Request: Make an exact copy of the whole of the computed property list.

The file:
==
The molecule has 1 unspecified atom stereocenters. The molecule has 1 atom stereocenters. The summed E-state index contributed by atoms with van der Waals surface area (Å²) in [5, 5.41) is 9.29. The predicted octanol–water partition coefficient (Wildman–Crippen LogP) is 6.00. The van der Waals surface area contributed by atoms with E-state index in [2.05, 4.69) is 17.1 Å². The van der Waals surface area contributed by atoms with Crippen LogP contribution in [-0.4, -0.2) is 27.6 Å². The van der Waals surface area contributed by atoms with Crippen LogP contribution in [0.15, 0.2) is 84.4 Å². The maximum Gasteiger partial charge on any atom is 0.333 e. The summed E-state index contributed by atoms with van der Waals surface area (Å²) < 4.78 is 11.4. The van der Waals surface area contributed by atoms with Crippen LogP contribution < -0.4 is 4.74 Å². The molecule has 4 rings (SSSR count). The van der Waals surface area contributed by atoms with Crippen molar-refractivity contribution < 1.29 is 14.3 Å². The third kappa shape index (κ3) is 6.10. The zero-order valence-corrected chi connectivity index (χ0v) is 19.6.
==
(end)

The molecule has 1 unspecified atom stereocenters. The molecule has 1 atom stereocenters. The summed E-state index contributed by atoms with van der Waals surface area (Å²) in [5, 5.41) is 9.29. The predicted octanol–water partition coefficient (Wildman–Crippen LogP) is 6.00. The van der Waals surface area contributed by atoms with E-state index in [2.05, 4.69) is 17.1 Å². The van der Waals surface area contributed by atoms with Crippen LogP contribution in [-0.4, -0.2) is 27.6 Å². The van der Waals surface area contributed by atoms with Crippen LogP contribution in [0.15, 0.2) is 84.4 Å². The maximum Gasteiger partial charge on any atom is 0.333 e. The summed E-state index contributed by atoms with van der Waals surface area (Å²) < 4.78 is 11.4. The van der Waals surface area contributed by atoms with Crippen LogP contribution < -0.4 is 4.74 Å². The molecule has 4 rings (SSSR count). The van der Waals surface area contributed by atoms with Crippen molar-refractivity contribution < 1.29 is 14.3 Å². The third kappa shape index (κ3) is 6.10. The zero-order valence-corrected chi connectivity index (χ0v) is 19.6.